Event recap: “REVIVING India’s informal workforce and entrepreneurs”

Women wearing protective face mask commute in a suburban train after authorities resumed the train services for women passengers during non-peak hours, amidst the coronavirus disease (COVID-19) outbreak, in Bombay, India, October 21, 2020. REUTERS/Niharika Kulkarni

On June 23rd, the Atlantic Council’s South Asia Center hosted a conversation with leaders of the REVIVE Alliance on the impact of the COVID-19 pandemic on the livelihood and resilience of the informal sector in India. The REVIVE alliance is a blended finance facility organized by Samhita-Collective Good Foundation (CGF), and funded by the US Agency for International Development in India (USAID), Michael & Susan Dell Foundation (MSDF), Omidyar Network India, British High Commission, New Delhi, and United Nations Development Programme (UNDP). This alliance involves various stakeholders dedicated to creating short-term economic recovery mechanisms and supporting long-lasting community building.

The panelists included South Asia Center non-resident senior fellow Dr Amita Vyas; Priya Naik founder and CEO of Samhita Social Ventures; Alison Eskesen, vice president of Mastercard Center for Inclusive Growth; and Rahil Rangwala, director of India programs at Michael & Susan Dell Foundation India. This conversation was moderated by Imrana Khera, partnership advisor at USAID/India.

Reflecting on the impact of COVID-19

COVID-19 hit India with immense force, creating a significant dent on what looked like a linear road to recovery. Amidst a strict national lockdown in the first wave and stringent decentralized lockdowns across India in the second wave, all the panelists called attention to the severity of the pandemic. Dr Vyas highlighted the bleak reality in post-March India, as well as the low vaccination rate. Likewise, Mr Rangwala highlighted the significant destruction of livelihood as well as the loss of life. In particular, he called attention to  the loss of almost 10 million jobs in the second wave alone, declining household income, and the inflicted cross-sectoral damage. The impact of COVID-19’extends far beyond the overexerted pressure on healthcare systems. It brought the gaps in education, economic exclusion, and vast inequalities within society into the limelight. Furthermore, in a country with an already low women’s participation rate in the labor force, Ms Eskesen pointed out, COVID exacerbated inaccessibility while also exposing the lack of financial inclusion for women and members of the informal sector. All in all, the pandemic was “unveiling cracks already there,” stated Ms Eskesen. The pandemic’s effects, as the panelists stressed, are all interconnected; thus, solutions too must be innovative, quick, and mindful of this reality.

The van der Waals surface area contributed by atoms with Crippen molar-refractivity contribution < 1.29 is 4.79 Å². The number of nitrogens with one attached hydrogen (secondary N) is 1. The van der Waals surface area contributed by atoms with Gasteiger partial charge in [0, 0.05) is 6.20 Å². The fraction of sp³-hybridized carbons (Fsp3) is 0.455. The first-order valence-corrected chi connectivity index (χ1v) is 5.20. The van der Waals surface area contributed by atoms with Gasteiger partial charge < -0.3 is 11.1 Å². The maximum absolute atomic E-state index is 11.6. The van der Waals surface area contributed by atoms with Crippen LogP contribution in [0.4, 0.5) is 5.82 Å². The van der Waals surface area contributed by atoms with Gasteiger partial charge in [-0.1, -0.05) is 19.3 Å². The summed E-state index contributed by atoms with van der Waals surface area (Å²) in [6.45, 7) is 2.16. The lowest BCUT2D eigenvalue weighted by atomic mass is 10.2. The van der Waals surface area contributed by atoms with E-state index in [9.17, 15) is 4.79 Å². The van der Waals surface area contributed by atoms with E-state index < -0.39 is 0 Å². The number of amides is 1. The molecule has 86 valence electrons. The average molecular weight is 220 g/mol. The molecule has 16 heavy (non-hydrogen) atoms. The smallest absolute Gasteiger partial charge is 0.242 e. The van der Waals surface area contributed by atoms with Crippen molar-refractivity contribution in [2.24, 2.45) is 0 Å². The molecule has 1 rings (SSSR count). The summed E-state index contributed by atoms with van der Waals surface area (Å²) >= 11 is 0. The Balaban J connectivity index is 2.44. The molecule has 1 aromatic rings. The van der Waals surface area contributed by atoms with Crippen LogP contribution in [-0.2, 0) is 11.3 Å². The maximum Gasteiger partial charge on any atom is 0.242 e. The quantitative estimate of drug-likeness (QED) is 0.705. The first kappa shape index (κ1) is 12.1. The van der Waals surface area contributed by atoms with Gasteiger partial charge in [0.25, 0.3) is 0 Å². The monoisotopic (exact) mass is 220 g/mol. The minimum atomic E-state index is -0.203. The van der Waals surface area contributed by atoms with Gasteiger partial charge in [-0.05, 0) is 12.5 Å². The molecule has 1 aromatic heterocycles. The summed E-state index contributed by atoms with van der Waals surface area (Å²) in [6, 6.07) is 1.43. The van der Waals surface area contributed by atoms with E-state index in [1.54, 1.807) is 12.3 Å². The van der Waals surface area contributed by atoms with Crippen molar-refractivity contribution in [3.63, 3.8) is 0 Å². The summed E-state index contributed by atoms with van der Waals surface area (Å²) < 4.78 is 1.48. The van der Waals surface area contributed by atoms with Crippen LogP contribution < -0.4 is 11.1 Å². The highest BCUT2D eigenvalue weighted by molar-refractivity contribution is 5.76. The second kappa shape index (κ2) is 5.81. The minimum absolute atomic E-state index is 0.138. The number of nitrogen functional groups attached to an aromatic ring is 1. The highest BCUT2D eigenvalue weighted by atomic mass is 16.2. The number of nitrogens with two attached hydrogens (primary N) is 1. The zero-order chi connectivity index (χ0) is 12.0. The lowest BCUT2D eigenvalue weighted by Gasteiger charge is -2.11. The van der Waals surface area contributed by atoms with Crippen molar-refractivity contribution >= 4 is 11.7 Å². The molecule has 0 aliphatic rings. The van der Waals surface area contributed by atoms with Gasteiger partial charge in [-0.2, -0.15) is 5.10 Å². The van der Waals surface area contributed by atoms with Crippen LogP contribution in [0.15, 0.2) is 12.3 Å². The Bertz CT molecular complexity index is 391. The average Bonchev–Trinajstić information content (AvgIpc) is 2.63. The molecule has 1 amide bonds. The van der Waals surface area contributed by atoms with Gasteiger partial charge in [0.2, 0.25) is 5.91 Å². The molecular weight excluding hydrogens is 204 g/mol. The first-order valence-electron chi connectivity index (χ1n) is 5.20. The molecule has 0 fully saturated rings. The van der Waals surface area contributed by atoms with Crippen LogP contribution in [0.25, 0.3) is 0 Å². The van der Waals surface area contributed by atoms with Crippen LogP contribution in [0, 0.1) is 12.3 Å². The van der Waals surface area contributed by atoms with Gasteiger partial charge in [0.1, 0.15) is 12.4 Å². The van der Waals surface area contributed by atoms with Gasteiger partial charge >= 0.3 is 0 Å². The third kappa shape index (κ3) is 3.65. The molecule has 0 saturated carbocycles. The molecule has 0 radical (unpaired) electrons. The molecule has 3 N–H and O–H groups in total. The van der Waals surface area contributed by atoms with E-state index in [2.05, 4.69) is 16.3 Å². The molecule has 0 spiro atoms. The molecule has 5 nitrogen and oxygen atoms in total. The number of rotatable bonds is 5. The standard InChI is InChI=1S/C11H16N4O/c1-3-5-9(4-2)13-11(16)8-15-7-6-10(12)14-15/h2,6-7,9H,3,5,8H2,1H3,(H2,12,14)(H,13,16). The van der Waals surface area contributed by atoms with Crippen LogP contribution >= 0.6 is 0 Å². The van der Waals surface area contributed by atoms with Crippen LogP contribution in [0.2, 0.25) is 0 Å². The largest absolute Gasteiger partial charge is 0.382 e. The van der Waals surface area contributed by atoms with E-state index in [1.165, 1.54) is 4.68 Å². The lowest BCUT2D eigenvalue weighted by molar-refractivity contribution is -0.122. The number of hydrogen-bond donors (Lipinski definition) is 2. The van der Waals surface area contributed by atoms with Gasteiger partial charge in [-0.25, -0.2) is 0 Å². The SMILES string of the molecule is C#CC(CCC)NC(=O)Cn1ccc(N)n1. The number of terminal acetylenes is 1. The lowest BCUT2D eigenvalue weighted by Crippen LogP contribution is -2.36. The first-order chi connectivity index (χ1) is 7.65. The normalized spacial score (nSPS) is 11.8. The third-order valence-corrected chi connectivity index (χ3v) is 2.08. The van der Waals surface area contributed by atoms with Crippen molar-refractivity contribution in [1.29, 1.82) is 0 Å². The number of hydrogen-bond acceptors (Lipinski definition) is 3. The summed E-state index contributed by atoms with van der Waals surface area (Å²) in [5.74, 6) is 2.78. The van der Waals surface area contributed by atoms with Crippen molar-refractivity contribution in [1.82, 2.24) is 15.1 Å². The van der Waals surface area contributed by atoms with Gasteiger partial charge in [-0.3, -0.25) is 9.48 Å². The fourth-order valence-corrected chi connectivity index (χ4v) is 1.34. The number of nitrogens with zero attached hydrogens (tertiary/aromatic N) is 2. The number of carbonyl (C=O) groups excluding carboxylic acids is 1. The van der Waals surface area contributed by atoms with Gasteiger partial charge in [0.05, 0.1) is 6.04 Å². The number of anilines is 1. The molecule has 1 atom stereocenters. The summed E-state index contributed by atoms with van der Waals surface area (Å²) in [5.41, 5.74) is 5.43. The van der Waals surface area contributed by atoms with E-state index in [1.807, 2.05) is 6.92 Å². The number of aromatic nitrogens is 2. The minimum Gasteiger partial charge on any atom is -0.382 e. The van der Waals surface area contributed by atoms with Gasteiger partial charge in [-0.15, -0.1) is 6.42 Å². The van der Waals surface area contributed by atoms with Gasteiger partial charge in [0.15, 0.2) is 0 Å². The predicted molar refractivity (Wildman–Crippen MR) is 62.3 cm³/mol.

Reviving the informal sector amidst a global pandemic 

COVID-19 created a need for a response that was inclusive and urgent. In particular, Ms  Naik outlined what can be described as the need for an “integrated recovery” and “integrated support.” After establishing the on-the-ground realities of COVID-19, the panelists were able to share the various ways their organizations turned the challenges of the pandemic into opportunities for growth. As founder and CEO of Samhita Social Ventures, Ms Naik shared how her foundation was able to identify the gaps within the recovery process and identify essential tools such as digitalization and business development, which helped individuals and businesses hit hardest by the pandemic. Given the unequal impact of the pandemic, in particular the burden on women, her foundation targeted their efforts beyond just financial aid, focusing on the importance of confidence-building, and mental health support as well. Ms Eskesen highlighted a similar mission towards livelihood revival at Mastercard, emphasizing the importance of enabling small and micro-businesses to adapt to large shocks such as this pandemic through digitization and modernization. Empowering these businesses and individuals through credit access, and enhancing the recovery process for companies was another key goal of Mastercard’s efforts. For example, Mastercard identified the needs of smaller retail stores known locally as ‘kiranas’ and extended their aid to help them adapt to the formal sector while also realizing other areas for improvement, including reducing gender imbalance. Mr Rangwala from MSDF also shared how the pandemic pushed his organization to evaluate the newly emerging needs in response to the financial perspective of the crisis. Given the rise in risk aversion and a need for U-shaped recovery, Mr Rangwala identified the importance of “stretching the dollar,” or finding ways to help more people given limited resources. Overall, COVID-19 amplified the need for agility, inclusivity, and innovation, which inspired the REVIVE alliance. This collaborative effort connects stakeholders on every level. A critical facet of this endeavor includes the idea of returnable grants, which enables money to be cycled, and reduces the risk involved for those hurt most by the pandemic. Likewise, REVIVE is innovative in the way that it connects a variety of stakeholders, allowing what Ms Naik describes as “co-creating” impact, and allowing partners (including but not limited to corporations, philanthropic institutions, micro-entrepreneurs) to share their expertise without rigid arrangements, as well as create individualized solutions for individual problems.